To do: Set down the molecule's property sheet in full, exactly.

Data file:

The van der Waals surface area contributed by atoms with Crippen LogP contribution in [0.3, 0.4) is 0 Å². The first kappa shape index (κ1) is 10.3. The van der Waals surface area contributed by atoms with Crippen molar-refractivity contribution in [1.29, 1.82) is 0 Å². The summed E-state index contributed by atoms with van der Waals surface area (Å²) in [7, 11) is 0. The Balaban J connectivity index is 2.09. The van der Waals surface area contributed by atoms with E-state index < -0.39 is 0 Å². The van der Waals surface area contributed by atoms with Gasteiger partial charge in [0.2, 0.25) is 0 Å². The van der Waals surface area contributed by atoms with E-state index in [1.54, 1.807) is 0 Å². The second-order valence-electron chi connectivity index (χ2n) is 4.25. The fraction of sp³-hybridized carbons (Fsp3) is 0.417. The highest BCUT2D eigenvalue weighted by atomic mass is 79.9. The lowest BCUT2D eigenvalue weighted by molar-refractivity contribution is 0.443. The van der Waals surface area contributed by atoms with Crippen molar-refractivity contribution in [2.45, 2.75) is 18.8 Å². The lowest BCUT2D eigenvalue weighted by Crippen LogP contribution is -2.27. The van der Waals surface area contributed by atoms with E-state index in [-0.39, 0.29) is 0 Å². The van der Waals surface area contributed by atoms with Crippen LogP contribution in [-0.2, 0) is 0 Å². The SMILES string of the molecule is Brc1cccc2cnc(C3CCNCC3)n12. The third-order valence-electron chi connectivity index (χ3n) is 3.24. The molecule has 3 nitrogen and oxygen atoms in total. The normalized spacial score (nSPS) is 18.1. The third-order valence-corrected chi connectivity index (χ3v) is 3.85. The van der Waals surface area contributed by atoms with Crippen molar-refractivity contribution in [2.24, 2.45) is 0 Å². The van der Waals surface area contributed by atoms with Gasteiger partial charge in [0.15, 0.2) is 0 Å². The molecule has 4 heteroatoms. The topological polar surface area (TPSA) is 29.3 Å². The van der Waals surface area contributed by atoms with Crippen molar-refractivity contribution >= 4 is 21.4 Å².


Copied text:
The van der Waals surface area contributed by atoms with Crippen LogP contribution in [0.3, 0.4) is 0 Å². The first kappa shape index (κ1) is 10.3. The van der Waals surface area contributed by atoms with Crippen molar-refractivity contribution in [1.29, 1.82) is 0 Å². The summed E-state index contributed by atoms with van der Waals surface area (Å²) in [7, 11) is 0. The Balaban J connectivity index is 2.09. The van der Waals surface area contributed by atoms with E-state index < -0.39 is 0 Å². The van der Waals surface area contributed by atoms with Gasteiger partial charge in [0.2, 0.25) is 0 Å². The van der Waals surface area contributed by atoms with E-state index in [1.54, 1.807) is 0 Å². The second-order valence-electron chi connectivity index (χ2n) is 4.25. The fraction of sp³-hybridized carbons (Fsp3) is 0.417. The highest BCUT2D eigenvalue weighted by atomic mass is 79.9. The lowest BCUT2D eigenvalue weighted by molar-refractivity contribution is 0.443. The van der Waals surface area contributed by atoms with Crippen molar-refractivity contribution in [2.45, 2.75) is 18.8 Å². The lowest BCUT2D eigenvalue weighted by Crippen LogP contribution is -2.27. The van der Waals surface area contributed by atoms with E-state index in [-0.39, 0.29) is 0 Å². The van der Waals surface area contributed by atoms with Crippen LogP contribution in [-0.2, 0) is 0 Å². The SMILES string of the molecule is Brc1cccc2cnc(C3CCNCC3)n12. The third-order valence-electron chi connectivity index (χ3n) is 3.24. The molecule has 3 nitrogen and oxygen atoms in total. The normalized spacial score (nSPS) is 18.1. The third-order valence-corrected chi connectivity index (χ3v) is 3.85. The van der Waals surface area contributed by atoms with Crippen molar-refractivity contribution in [2.24, 2.45) is 0 Å². The van der Waals surface area contributed by atoms with Gasteiger partial charge in [0.15, 0.2) is 0 Å². The molecule has 4 heteroatoms. The topological polar surface area (TPSA) is 29.3 Å². The van der Waals surface area contributed by atoms with Crippen molar-refractivity contribution >= 4 is 21.4 Å².